Where do we go from here?
I’ve been asking myself that question a lot lately. If you know me personally, you know I consider myself to be a “recovering pessimist,” but optimism is hard to find these days, it seems.
Our country is so divided, and that division is apparent at local and state levels, too. Consider the controversial issue of relocating the Confederate monument in downtown Hattiesburg, and also think of how divided we are on the issue of a new state flag. Bring in the topic of the presidential election, and the boiling point for many has been reached.
The metaphorical pot begins to overflow when one adds in the stress of living through an unprecedented pandemic. COVID-19 is an invisible – and highly contagious – enemy, and the virus has killed nearly 200,000 Americans in five months. We seem to be in a national state of shock and uncertainty about the future, and this state has pushed many of us to extreme political positions, outright denial of reality and seemingly unstoppable rage.
This national anger – or collective sense of frustration – seems to be the driving force in our country at the moment. I know that fury is a powerful motivator, and I’ve allowed it to order the steps in my life before. It does bring a temporary sense of comfort and even short-term fulfillment, but it’s a bad bedfellow. It derails forward progress, wreaks havoc on the body, brings ruin to relationships and leaves hollow shells in its wake.
In addition to anger, uncertainty also breeds fear. We seem to be waiting for the next national crisis, and any slight risk – such as the so-called “murder hornets” that were supposedly going to sow widespread devastation earlier this year – sends us into a furor. This outlook is exhausting, but we seem to be addicted to this pain. Think about how much we check the news and social media. We actively seek out bad news, and this constant search leaves our bodies in an ongoing “fight or flight” response.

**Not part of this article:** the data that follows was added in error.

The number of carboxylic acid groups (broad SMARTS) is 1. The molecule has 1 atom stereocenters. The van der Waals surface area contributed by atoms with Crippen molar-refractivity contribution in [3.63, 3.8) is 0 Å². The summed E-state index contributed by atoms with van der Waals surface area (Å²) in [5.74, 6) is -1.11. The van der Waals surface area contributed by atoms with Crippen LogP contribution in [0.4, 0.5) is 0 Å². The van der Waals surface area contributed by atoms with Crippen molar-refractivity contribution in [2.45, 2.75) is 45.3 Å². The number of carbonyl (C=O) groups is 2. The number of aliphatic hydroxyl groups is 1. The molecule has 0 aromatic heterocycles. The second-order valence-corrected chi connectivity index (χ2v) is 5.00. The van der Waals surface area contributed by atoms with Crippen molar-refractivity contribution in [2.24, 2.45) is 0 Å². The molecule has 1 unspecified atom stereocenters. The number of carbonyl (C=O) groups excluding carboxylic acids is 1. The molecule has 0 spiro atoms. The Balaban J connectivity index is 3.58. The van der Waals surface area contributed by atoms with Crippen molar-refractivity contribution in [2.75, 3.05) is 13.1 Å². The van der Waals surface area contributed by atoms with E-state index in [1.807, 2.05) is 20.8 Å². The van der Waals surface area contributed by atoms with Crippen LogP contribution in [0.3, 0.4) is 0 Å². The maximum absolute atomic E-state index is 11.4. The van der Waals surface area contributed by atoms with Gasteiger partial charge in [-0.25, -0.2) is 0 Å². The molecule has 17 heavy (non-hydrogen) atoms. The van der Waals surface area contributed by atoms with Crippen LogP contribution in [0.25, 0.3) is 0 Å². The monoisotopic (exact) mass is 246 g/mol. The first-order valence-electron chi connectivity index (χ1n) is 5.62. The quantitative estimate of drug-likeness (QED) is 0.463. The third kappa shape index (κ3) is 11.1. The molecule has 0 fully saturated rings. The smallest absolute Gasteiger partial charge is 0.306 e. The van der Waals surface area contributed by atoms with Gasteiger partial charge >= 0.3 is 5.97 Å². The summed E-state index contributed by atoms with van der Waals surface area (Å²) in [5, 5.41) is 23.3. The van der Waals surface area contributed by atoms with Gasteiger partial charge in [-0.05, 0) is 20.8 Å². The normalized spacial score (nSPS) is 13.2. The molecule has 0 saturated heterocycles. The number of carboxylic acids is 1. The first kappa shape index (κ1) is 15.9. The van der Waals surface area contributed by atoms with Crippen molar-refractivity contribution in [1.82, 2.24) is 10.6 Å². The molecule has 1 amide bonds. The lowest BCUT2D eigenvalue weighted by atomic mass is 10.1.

Pair fear and anger with exhaustion, and a person is in bad shape. Now, think about the fact that our country has a population of 328 million people, and all of us are consistently cycling through these complex emotions while trying to manage daily life. With these considerations, it shouldn’t be a surprise to anyone that things seem bizarre, heated and even sometimes hopeless. We’re all trying to manage what seems to be an impossible load, and this journey can be lonely.
I don’t know the solutions to the many complex problems facing our country, and I don’t know what the future holds. However, I do know that the first step toward progress is realizing that we’re all in this voyage together, and we’re all experiencing the same challenges and uncertainties.
The second step, I think, is for us to show grace to our neighbors. We can accomplish this step by watching our words and by being effusive with kindness. We can have compassionate hearts that are full of patience. This step requires a lot of work, but practice makes perfect, and now is a good time to start.
My opening question remains unanswered, and the answer depends on how well we respond to the challenges that face us. I think that, by recognizing our shared journey and by offering each other grace, we can better navigate toward a positive future.
Joshua Wilson is the editor of The Pine Belt News and Signature Magazine.